The implicit assignment of women’s art to a devalued realm of domestic handicraft goes hand in hand with an unprecedented attempt to insist on the serious intellectual character of all significant watercolour practice; indeed, at one point the catalogue dares to advance the highly dubious proposition that ascribes the invention of ‘many of the most original’ Romantic landscape images to a preoccupation with theoretical concerns. To argue this case Wilton and Lyles have had to supply their history with a new point of origin, in the theories and practice of Alexander Cozens (the father of the more famous John Robert) – never mind that Cozens senior largely ignored the watercolour medium in favour of working in monochrome, nor that an almost unbroken wall of silence soon fell over his curious attempts to produce a systematic typology of landscape compositions. Wilton’s efforts notwithstanding, surely one of the most significant features of watercolour practice was precisely that it lacked any secure basis in art theory. Hence to open the exhibition with a gallery devoted to ‘The Structure of Landscape: 18th-Century Theory’, is to pursue a strategy that is fundamentally flawed, and, one is tempted to say, almost wilfully perverse.

Fortunately, or perhaps unfortunately, the pictures on view in this first, grand room do not support the thesis summarised on the explanatory placard, and expounded at somewhat greater length in the catalogue essay. The sequence of images by (to list only the main figures) Alexander Cozens, Gainsborough, Francis Towne, John Robert Cozens, Girtin and John Sell Cotman simply do not describe anything like a ‘steady evolution through the stages of an inexorable 18th-century logic’ (as if such a thing could ever be possible); moreover, the presence of additional works by figures as diverse as Gilpin, Constable, Robert Adam and Sandby reduces the ensemble to a state of baffling incoherence. And this isn’t the only time that the exhibition’s conceptual shortcomings find themselves so openly exposed.

With the exception of the final room, dedicated to the topic of the exhibition watercolour, none of the headings under which the works have been arranged holds up under even the mildest critical scrutiny. Clichéd terms like ‘Topography’ and ‘Naturalism’ are notoriously unhelpful when they are used, as in the present instance, to suggest the capacity of artists to achieve an entirely unmediated response to the natural world, to express a ‘simple truth’ that transcends aesthetic convention. Moreover, it is frequently impossible for visitors (no matter how well informed they might be) to understand why a particular work has been placed in one room instead of another, or to grasp the reasoning behind the arrangement of a sequence on a given wall.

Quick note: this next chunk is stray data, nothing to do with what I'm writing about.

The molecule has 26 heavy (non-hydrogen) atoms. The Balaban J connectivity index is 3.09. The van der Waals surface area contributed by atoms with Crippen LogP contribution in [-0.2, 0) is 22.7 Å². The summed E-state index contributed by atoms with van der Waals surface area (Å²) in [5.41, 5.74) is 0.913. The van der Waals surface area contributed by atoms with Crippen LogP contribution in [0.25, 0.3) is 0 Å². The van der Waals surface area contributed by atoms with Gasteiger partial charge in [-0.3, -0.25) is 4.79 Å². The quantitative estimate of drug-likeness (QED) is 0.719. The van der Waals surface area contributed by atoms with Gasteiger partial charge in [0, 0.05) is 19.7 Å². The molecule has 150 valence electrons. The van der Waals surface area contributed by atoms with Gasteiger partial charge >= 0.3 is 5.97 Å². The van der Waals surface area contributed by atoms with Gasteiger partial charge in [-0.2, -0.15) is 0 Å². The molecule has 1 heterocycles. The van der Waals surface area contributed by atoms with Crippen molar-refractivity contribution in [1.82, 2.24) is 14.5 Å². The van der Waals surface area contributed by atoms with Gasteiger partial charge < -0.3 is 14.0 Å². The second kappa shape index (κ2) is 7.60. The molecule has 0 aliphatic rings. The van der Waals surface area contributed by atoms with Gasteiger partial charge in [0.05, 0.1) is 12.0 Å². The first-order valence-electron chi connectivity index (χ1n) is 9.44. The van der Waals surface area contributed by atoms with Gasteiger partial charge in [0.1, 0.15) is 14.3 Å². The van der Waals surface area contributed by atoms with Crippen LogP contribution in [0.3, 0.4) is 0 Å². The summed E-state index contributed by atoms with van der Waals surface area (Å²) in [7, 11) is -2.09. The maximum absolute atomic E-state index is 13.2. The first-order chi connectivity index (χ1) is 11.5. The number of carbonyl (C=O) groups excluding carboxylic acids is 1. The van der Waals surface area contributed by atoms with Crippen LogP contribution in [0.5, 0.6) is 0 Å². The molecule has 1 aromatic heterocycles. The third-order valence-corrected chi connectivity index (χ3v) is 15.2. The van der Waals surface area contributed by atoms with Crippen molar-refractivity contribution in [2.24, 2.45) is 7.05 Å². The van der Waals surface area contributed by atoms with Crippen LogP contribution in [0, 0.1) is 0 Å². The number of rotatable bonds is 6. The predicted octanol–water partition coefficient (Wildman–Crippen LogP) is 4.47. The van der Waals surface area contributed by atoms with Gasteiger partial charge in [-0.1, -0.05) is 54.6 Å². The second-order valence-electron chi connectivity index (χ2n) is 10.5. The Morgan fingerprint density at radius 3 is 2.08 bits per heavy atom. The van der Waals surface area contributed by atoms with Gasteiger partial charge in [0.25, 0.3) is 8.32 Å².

Doubtless Wilton and Lyles would say that their prime objective has been to present a beautiful array of gorgeous objects – and by this criterion the exhibition can be judged an unqualified success. Yet surely the same objects could have been shown in such a way as to offer at least some serious food for thought, as well as pleasure for the eye. To begin with, visitors should have been given an idea of the conditions in which most watercolours were originally meant to be examined (that is to say, to be taken out of portfolios and laid flat, in a library or study – and not to be matted, framed and hung on walls). And it must be a matter of particular regret that the organisers have failed to provide any indication on the labels about the various uses for which the works on display were originally intended: that many come from sketchbooks, for example (and it would have helped to have at least one sketchbook in the show), that some were meant to be engraved, others to be sold; that such a one was meant only as a private souvenir, and others to remain within the circle of a master and his pupils; that some works were simply never completed, while others were left deliberately unfinished – and so on. The one apparent exception to this rule of silence is the treatment of the exhibition watercolours, which have been identified as such and given a gallery to themselves. This would all be well and good, were it not for the (unacknowledged) fact that big 19th-century watercolour shows actually included many small drawings and sketches, which almost certainly outnumbered (and outsold) the large and ambitious ‘machines’. The withholding of all manner of basic information not only precludes the possibility of making any real sense of British watercolours and their uses; it also collapses a rich variety of different artistic projects into one seamless and harmonious national enterprise.

The cumulative effect of these various lacunae, coupled with the convenient marginalisation of such embarrassments as women artists and amateurs, is a show which promotes the profoundly misleading impression that British watercolourists confined their operations to an entirely unproblematic realm of uniformly high art production – to a pure aesthetic space supported by theory, governed by the demands of ‘Nature’, and determined in the final instance by the inherent capacities of the medium. If one motive for this presentation is a good old-fashioned formalism, a second appears to be the pressing desire to yoke the ‘progress’ of the watercolour to the even grander narrative of European modernism. The catalogue’s scattered but insistent references to Impressionism, Cubism, Gauguin, Matisse et al, suggest a final irony; that only by acknowledging the supremacy of Continental culture can a ‘uniquely British’ mode of artistic expression be judged worthy of the accolade of greatness.